Exploring the philosophy and ramifications of antinatalism; that is, the belief that life should not be brought into existence.
Starting it of with a reference to the VHEMT was rather silly of her, because their reason for not reproducing is a silly reason...The article doesn't give a single good reason for reproductive abstinence. She's on the brink of it when she speaks of a "damaged, dangerous and full of disappointment" world, but ruins it all by putting "increasingly" in front of it.Bringing up the problem that non-reproducing women are not viewed and treated fairly is sensible (I thought that, in the civilized word, that was a US-only problem... At least I know better now.), but she states it in a somewhat unfortunate manner.Consequently, the discussion in the comments section is mostly about the wrong things.
I agree with Constant (and Bryan Caplan): the world keeps getting better and better for children (and non-children).
I am convinced by specific arguments for philanthropic antinatalism (and radical pessimism), but the culturally fixated and/or ecocentric phrasing of the issue leaves me cold. I'm not sure why the latter approach is so much more common in pop-commentary, but its currency may account for the raft of misconceptions I inevitably encounter when I debate the subject in public forums.For human beings, I agree that life is probably better than it has been in the past (different story for the animals we mass produce), and that things may get better still, at least for a while. The key insights of PA are 1.) that the scales never tip, and 2.) that the concept of life as a blessing is at best incoherent. In addition to being factually suspect, half-assed editorials about how people are destroying the planet (or whatever) and how things are worse than ever (whatever) overlook these crucial points.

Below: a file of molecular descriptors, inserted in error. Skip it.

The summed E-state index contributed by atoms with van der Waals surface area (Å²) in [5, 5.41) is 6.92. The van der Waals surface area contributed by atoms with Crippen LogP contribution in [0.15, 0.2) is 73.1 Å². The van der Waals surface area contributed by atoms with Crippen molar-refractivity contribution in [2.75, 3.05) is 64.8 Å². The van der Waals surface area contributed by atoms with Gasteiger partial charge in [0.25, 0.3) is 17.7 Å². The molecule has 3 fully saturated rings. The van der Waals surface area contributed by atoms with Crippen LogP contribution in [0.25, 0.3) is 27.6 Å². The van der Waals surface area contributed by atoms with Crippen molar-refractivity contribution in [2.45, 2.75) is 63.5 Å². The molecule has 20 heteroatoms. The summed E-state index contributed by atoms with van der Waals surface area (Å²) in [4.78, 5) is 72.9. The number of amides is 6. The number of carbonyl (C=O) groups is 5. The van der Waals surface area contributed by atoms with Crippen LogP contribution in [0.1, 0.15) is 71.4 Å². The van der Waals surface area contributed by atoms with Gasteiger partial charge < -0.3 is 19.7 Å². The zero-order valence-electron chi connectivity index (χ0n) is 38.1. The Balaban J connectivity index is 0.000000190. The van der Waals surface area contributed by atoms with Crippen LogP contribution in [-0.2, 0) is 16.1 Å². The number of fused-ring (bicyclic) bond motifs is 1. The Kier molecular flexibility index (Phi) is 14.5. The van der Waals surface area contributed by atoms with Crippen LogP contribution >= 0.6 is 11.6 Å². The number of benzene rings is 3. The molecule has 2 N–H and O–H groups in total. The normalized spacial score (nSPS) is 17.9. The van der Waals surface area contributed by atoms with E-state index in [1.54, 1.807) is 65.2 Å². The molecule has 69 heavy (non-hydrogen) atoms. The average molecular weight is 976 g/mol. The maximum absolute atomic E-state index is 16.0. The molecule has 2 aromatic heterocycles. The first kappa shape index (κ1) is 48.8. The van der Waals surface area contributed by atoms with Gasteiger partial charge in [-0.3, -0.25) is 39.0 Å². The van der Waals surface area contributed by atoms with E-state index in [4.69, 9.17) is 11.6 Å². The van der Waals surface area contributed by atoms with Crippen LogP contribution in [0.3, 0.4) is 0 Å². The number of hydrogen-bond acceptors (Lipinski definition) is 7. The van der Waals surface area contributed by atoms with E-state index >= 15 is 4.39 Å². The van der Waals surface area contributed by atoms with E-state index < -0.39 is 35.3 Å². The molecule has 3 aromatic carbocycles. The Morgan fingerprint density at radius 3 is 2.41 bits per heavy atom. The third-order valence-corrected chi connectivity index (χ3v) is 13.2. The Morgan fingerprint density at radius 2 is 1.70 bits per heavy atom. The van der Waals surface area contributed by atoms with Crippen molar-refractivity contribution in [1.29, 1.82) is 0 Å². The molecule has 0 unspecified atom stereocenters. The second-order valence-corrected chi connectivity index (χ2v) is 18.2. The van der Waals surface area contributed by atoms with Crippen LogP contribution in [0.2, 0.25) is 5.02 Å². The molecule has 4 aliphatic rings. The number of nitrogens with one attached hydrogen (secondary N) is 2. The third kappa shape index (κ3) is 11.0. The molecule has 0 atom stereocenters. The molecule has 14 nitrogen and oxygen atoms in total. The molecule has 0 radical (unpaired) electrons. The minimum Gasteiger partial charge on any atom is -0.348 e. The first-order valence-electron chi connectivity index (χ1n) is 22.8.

Yes, VHEMT's Les U. Knight is mainly concerned with the environment, but you can be a VHEMT volunteer for all sorts of reasons, including philanthropic antinatalism. There is a discussion and a link to Benatar's book on their website. So, techinically, we are all VHEMT volunteers since all you have to do for that is to be an antinatalist and stop breeding (or never start). But I agree, nobody gives a shit about the environment, and everyone is ignorant or convinced of being the sole exception in the face of all kinds of stats on the negative effects of breeding on one's happiness, marital satisfaction, educational and career achievements. So it would seem that the best strategy is to expose the breeders who are convinced of their own selflessness and love and sacrifice for the sake of their offspring as the hypocritical, exploiting assholes that they are. I have seen several people, though, who seemed to fully understand and agree with our reasons for antinatalism, only to declare that they would breed anyway because they valued their own desires more than avoiding doing harm. While you can't but applaud such rare intellectual honesty and consistency, it seems really fucked up. But I suspect that, if philanthropic antinatalism were to gain enough publicity for an average layperson to become familiar with it, a lot of people would resolve their cognitive dissonance by adopting the stance described above. Even now, having free caretakers in one's old age is a frequently cited reason for breeding; almost everyone hits their children and openly acknowledges it, and most people consider children property, including legislators and judges. Like Constant said elsewhere, people are terrible. Perhaps all that Benatar, Jim, and others would ever accomplish is get them to proudly acknowledge their terribleness.
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